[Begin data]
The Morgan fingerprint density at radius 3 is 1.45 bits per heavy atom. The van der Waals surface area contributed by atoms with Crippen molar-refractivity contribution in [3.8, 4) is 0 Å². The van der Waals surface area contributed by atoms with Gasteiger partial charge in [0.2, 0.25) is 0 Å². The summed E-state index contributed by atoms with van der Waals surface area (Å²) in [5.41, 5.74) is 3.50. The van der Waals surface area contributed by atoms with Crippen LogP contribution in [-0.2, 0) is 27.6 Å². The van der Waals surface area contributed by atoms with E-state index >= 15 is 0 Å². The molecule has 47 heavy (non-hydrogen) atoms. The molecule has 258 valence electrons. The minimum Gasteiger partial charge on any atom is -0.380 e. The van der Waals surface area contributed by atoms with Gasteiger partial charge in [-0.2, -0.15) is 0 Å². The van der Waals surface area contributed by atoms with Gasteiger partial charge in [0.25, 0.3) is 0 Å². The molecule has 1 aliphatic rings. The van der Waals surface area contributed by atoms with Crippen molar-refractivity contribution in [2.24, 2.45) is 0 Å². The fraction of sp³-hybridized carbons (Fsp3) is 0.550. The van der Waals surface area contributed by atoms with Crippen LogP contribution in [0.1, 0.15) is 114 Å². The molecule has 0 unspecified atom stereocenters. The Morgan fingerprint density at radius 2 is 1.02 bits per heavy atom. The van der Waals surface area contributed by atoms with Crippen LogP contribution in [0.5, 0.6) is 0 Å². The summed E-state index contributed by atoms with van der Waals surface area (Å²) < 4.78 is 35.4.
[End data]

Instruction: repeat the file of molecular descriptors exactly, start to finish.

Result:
The Morgan fingerprint density at radius 3 is 1.45 bits per heavy atom. The van der Waals surface area contributed by atoms with Crippen molar-refractivity contribution in [3.8, 4) is 0 Å². The van der Waals surface area contributed by atoms with Gasteiger partial charge in [0.2, 0.25) is 0 Å². The summed E-state index contributed by atoms with van der Waals surface area (Å²) in [5.41, 5.74) is 3.50. The van der Waals surface area contributed by atoms with Crippen LogP contribution in [-0.2, 0) is 27.6 Å². The van der Waals surface area contributed by atoms with E-state index >= 15 is 0 Å². The molecule has 47 heavy (non-hydrogen) atoms. The molecule has 258 valence electrons. The minimum Gasteiger partial charge on any atom is -0.380 e. The van der Waals surface area contributed by atoms with Gasteiger partial charge in [-0.2, -0.15) is 0 Å². The van der Waals surface area contributed by atoms with Gasteiger partial charge in [0.25, 0.3) is 0 Å². The molecule has 1 aliphatic rings. The van der Waals surface area contributed by atoms with Crippen molar-refractivity contribution in [2.24, 2.45) is 0 Å². The fraction of sp³-hybridized carbons (Fsp3) is 0.550. The van der Waals surface area contributed by atoms with Crippen LogP contribution in [0.1, 0.15) is 114 Å². The molecule has 0 unspecified atom stereocenters. The Morgan fingerprint density at radius 2 is 1.02 bits per heavy atom. The van der Waals surface area contributed by atoms with Crippen LogP contribution in [0.5, 0.6) is 0 Å². The summed E-state index contributed by atoms with van der Waals surface area (Å²) < 4.78 is 35.4.